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223

XVIII

THROUGH PERILS TO VICTORY

"Be sober, be watchful: your adversary the devil, as a roaring lion, walketh about, seeking whom he may devour: whom withstand steadfast in your faith, knowing that the same sufferings are accomplished in your brethren who are in the world. And the God of all grace, who called you unto His eternal glory in Christ, after that ye have suffered a little while, shall Himself perfect, stablish, strengthen you. To Him be the dominion for ever and ever. Amen.

"By Silvanus, our faithful brother, as I account him, I have written unto you briefly, exhorting, and testifying that this is the true grace of God: stand ye fast therein. She that is in Babylon, elect together with you, saluteth you; and so doth Mark my son. Salute one another with a kiss of love.

"Peace be unto you all that are in Christ."—1 Peter v. 8-14.

Not only had these Asian Christians to suffer from the opposition and calumnies of the heathen and from the estrangement of former friends: there were perils within the Churches themselves. There were weak brethren, who fell away when trials came, and infected others with their despondency; there were false brethren, with whom faith was a mere consent of the understanding, and not the spring of a holy, spiritual life. These spake of the liberty of Christ as though it were an emancipation from all moral restraints. Such dangers asked for firmness both in the elders and their hearers. To withstand them there must be a constant growth in Christian experience,224 whereby the faithful might wax steadfast, and attain to the strength and stature of the fulness of Christ. These dangers became more manifest before St. Peter wrote his second letter, where we find them described in dark colours.

Here to the converts, exposed to the assaults of these temptations, he enjoins the same well-ordered frame of mind which before (i. 13) he commended to them as they looked forward to the hope in store for them, and also (iv. 7) in their prayers, that their petitions might be such as suited with the approaching end of all things. Be sober, he says again, and combines therewith an exhortation which without sobriety is impossible: Be watchful. If the mind be unbalanced, there can be no keeping of a true guard against such dangers as were around these struggling believers. And it is impossible not to connect such an exhortation from his lips with those words of Christ, which one Evangelist says were expressly addressed to St. Peter, "Watch and pray, that ye enter not into temptation" (Mark xiv. 37, 38). He who had received this admonition was conscious that, as in his own case, so with these his converts, the spirit might be willing, but the flesh was weak, and the enemy mighty.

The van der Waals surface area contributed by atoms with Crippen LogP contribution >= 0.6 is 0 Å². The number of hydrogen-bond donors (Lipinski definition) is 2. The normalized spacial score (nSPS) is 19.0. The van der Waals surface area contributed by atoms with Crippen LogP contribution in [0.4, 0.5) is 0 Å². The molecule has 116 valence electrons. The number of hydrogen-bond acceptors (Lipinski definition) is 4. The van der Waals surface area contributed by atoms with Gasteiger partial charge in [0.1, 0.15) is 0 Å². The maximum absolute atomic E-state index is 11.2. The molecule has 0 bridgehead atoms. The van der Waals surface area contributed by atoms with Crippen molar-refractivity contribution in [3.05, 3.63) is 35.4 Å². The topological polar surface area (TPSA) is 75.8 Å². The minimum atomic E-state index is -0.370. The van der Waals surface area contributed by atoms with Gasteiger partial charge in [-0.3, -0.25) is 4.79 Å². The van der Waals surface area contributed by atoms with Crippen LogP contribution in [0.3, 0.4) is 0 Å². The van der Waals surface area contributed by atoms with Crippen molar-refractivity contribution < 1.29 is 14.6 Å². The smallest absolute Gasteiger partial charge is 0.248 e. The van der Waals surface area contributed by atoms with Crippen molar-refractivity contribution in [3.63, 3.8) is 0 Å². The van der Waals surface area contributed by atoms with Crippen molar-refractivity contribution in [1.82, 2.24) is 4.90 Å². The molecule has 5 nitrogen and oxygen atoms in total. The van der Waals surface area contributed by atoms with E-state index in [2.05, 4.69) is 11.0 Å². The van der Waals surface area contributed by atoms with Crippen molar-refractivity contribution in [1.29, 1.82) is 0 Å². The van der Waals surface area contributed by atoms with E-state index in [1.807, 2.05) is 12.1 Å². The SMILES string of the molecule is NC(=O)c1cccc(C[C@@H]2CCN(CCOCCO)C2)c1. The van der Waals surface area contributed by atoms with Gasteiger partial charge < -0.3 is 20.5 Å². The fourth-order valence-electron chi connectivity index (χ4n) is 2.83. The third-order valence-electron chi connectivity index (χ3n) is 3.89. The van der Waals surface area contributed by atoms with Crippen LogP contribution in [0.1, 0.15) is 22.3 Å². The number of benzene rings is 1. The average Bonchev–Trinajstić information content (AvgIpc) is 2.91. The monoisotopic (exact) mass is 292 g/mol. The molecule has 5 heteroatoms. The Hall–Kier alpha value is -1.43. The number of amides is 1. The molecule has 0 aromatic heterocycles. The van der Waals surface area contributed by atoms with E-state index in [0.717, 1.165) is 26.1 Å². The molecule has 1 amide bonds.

Your adversary the devil, as a roaring lion, walketh about, seeking whom he may devour. In the days of Job, when God asked of Satan, "Whence comest thou?" his answer was, "From going to and fro in the earth and from walking up and down in it" (Job i. 7). Of this Old Testament language the Apostle here makes partial use in his description of the enemy of mankind. He walketh about in the earth, which is his province, for he is called the prince of this world (John xii. 31) and the god of this world (2 Cor. iv. 4). And the Greek225 word ἀντίδικος, "adversary," which St. Peter uses as a translation of the Hebrew "Satan," is well chosen, for it describes not an ordinary enemy, but one who acts as an opponent would in a court of law. Such was Satan from the first, an accuser. In Job's case he accused the Patriarch to his God: "Doth Job serve God for nought?" "Put forth Thine hand now, and touch all that he hath, or touch his bone and his flesh, and he will curse Thee to Thy face." In earlier days he appears as the accuser of God Himself: "Ye shall not surely die, for God doth know that in the day ye eat thereof then your eyes shall be opened, and ye shall be as God, knowing good and evil" (Gen. iii. 4, 5). And with such-like suggestions he assails the faithful continually, speaking either to their unguarded hearts, or by the words of his servants, of whom he has no lack. St. Paul dreaded his power for the Thessalonian converts: "I sent that I might know your faith, lest by any means the tempter had tempted you, and our labour should be in vain" (1 Thess. iii. 5). And St. Peter's words are dictated by the same fear; he has the same wish to keep the flock steadfast in their faith. To them Satan's whisperings would be after this sort: "You are forgotten of God"; "Love could never leave you so long in trial." Or his agents would say in scorn, "How can you talk of freedom, when your life is one long torment? What is the profit of faith, when it gives you no liberty?" And such questions are perilous to feeble minds. The Apostle marks the great danger by a comparison which Ezekiel (xxii. 25) had used before him, speaking of the tempter as a roaring lion, ever hungry for his prey. There is but one weapon which can vanquish him. "This is the victory that226 hath overcome the world, even our faith" (1 John v. 4). St. Peter's lesson is the same as St. John's.